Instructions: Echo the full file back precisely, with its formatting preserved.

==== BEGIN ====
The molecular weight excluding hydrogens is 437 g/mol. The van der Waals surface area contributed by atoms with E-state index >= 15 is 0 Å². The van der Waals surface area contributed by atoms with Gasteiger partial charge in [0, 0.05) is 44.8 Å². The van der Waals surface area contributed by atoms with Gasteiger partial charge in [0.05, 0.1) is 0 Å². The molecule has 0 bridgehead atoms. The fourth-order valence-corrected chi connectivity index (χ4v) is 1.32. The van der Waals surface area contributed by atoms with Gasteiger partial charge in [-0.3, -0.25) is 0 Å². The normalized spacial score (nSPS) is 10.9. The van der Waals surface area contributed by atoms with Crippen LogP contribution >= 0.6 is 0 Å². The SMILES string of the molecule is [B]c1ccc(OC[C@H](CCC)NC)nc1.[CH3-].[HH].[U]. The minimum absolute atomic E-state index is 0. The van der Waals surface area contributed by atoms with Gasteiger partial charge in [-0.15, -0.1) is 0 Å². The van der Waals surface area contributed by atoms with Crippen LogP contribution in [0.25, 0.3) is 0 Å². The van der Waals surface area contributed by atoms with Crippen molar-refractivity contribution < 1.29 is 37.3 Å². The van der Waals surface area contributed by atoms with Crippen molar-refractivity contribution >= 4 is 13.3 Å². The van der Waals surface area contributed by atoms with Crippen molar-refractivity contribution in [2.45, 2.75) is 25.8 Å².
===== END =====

The molecular weight excluding hydrogens is 437 g/mol. The van der Waals surface area contributed by atoms with E-state index >= 15 is 0 Å². The van der Waals surface area contributed by atoms with Gasteiger partial charge in [0, 0.05) is 44.8 Å². The van der Waals surface area contributed by atoms with Gasteiger partial charge in [0.05, 0.1) is 0 Å². The molecule has 0 bridgehead atoms. The fourth-order valence-corrected chi connectivity index (χ4v) is 1.32. The van der Waals surface area contributed by atoms with Gasteiger partial charge in [-0.3, -0.25) is 0 Å². The normalized spacial score (nSPS) is 10.9. The van der Waals surface area contributed by atoms with Crippen LogP contribution >= 0.6 is 0 Å². The SMILES string of the molecule is [B]c1ccc(OC[C@H](CCC)NC)nc1.[CH3-].[HH].[U]. The minimum absolute atomic E-state index is 0. The van der Waals surface area contributed by atoms with Gasteiger partial charge in [-0.15, -0.1) is 0 Å². The van der Waals surface area contributed by atoms with Crippen LogP contribution in [0.25, 0.3) is 0 Å². The van der Waals surface area contributed by atoms with Crippen molar-refractivity contribution < 1.29 is 37.3 Å². The van der Waals surface area contributed by atoms with Crippen molar-refractivity contribution >= 4 is 13.3 Å². The van der Waals surface area contributed by atoms with Crippen molar-refractivity contribution in [2.45, 2.75) is 25.8 Å².